Tokyo Report | Security | East Asia

Can the Japan Self-Defense Force Age Gracefully?

How the JSDF should adapt to a shrinking population and an aging society in Japan.

By Yoshimitsu Sato for
Can the Japan Self-Defense Force Age Gracefully?

Japan Ground Self-Defense Force soldiers watch over the safety of the range during a live fire assualt course at Oyanohara Training Area, Japan, Sept. 12, 2019.

Credit: U.S. Army Photo by Staff Sgt. Jacob Kohrs, 20th PAD

The security environment around Japan has become increasingly tense with North Korea’s continued development of nuclear weapons and ballistic missiles, as well as China’s rising power and expansionary military strategy without transparency. In such a situation, the Ministry of Defense (MOD) and Self-Defense Force (SDF) must secure highly qualified personnel that can respond to diversified and internationalized missions.

However, despite rising expectations from the public for the MOD/SDF, the recruitment of uniformed SDF personnel has been a serious challenge. In fact, as of March 31, 2018, the number of authorized positions for uniformed SDF personnel is 247,154, while the actual number is 226,789 — a gap of about 20,000 people and a staffing rate of 91.8 percent. Most recently, the National Defense Program Guidelines for FY 2019 and beyond identified securing human resources for SDF personnel as “an imminent challenge in the face of shrinking and aging population with declining birth rates.” Therefore, it is important to analyze the current situation of population shift in Japan and explore how to reinforce the human resource base in the SDF.

Japan’s aging challenge is serious. The Declining Birthrate White Paper and Annual Report on the Aging Society — both published by Japanese government — elaborate on the urgency that surrounds Japan’s aging and overall population decline. Japan entered a long-term population decline process in 2011 and its population is estimated to decrease to 80.8 million in 2065. The working-age population (15 to 64-years-old) is also projected to decline to 45.3 million by 2065 alongside the decrease of the total population. In contrast, the elderly population (defined as 65 years and older) is estimated to reach 38.4 percent of the total population by 2065. This means one of three Japanese would be over 65.

Given such circumstances, the MOD/SDF has been taking various recruitment measures to mitigate the impact of aging and population decline. For instance, as a measure to better prepare the organization for the shrinking population, the MOD/SDF raised the upper age limit for entrance of new SDF personnel from 26 to 32-years-old in order to expand the recruitment of untenured troops. As a measure to accommodate an aging society, the MOD announced in December 2018 that it would gradually raise the mandatory retirement age of SDF personnel starting in 2020. For example, the current retirement age for colonels and captains is 56, but will be 57 in 2021.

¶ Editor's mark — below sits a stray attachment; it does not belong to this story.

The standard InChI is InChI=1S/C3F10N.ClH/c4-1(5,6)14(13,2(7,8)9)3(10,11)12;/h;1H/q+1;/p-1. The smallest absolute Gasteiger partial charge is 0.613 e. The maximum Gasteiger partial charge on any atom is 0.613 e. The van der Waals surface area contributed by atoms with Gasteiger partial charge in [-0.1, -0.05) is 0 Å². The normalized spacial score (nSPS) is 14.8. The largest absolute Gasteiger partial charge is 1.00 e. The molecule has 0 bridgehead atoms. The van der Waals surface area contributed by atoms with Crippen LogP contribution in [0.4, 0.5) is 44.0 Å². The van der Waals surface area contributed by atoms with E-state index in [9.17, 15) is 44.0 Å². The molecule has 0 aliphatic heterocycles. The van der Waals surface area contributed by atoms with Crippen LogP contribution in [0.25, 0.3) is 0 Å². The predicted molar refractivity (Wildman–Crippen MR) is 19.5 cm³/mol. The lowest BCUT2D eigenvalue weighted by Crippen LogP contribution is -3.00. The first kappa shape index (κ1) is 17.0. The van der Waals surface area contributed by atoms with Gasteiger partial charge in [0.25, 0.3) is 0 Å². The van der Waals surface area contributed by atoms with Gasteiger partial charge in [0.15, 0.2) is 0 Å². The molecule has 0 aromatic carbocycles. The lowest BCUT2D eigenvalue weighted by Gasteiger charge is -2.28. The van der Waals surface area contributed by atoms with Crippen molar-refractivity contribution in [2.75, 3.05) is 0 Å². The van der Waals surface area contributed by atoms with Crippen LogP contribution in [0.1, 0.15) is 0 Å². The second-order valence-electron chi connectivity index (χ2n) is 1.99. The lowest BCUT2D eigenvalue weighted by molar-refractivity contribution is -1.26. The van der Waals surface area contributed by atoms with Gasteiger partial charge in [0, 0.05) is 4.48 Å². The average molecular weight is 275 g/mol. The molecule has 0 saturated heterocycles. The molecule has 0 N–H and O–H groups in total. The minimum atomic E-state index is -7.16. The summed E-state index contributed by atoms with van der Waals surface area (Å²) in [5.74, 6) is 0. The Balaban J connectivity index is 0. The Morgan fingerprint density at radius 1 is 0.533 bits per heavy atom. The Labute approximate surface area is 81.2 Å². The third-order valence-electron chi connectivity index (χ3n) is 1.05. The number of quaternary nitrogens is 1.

There are other measures that may be worth considering as well. One is introducing different upper age limits for each service. In the United States, for instance, each service has a different enlistment age limit (Marines Corps: 28; Coast Guard: 31; Army: 34; Navy and Air Force: 39). Given that the personnel requirements for the SDF services differ in terms of physical abilities, it is worth considering different age limits for each service like in the United States.

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In today’s Japan, the current average length of life for men is 81.1 years and for women is 87.3 years. This is estimated to grow every year and will reach 85.0 and 91.4 years respectively by 2065. The extension of life expectancy indicates that people may be healthier at older ages than before. As the times change and the average life continues to be longer, the MOD should consider further extension of mandatory retirement ages in order to utilize older human resources who have plenty of knowledge, skills, and experience.

It is essential to not only regularly review the implementation status of current measures and make them appropriate, but also create innovative and fresh ideas without Japan’s own stereotypical views. Looking at the situation of declining birthrates and aging populations across Asia, the total fertility rates in Thailand, Singapore, South Korea, and Taiwan are all below the replacement level, like Japan. Researching how these societies secure the human resource base for their defense will be helpful in devising measures for Japan.

Finally, what is important is that the MOD/SDF completes the mission of national defense by strengthening the human resource base. In order to do that, it is necessary to frequently assess whether the current authorized strength of SDF personnel is the proper number to respond to increasing threats around Japan. Although it is difficult to increase the authorized strength of SDF personnel with a limited budget and legal constraints, the MOD/SDF need to look ahead to the changing security environment and cutting-edge military technology and calculate the exact number of personnel required for national defense of Japan.

Yoshimitsu Sato is a Nonresident Fellow with the Japan Program at the Stimson Center. The views and opinions expressed here are of the author only.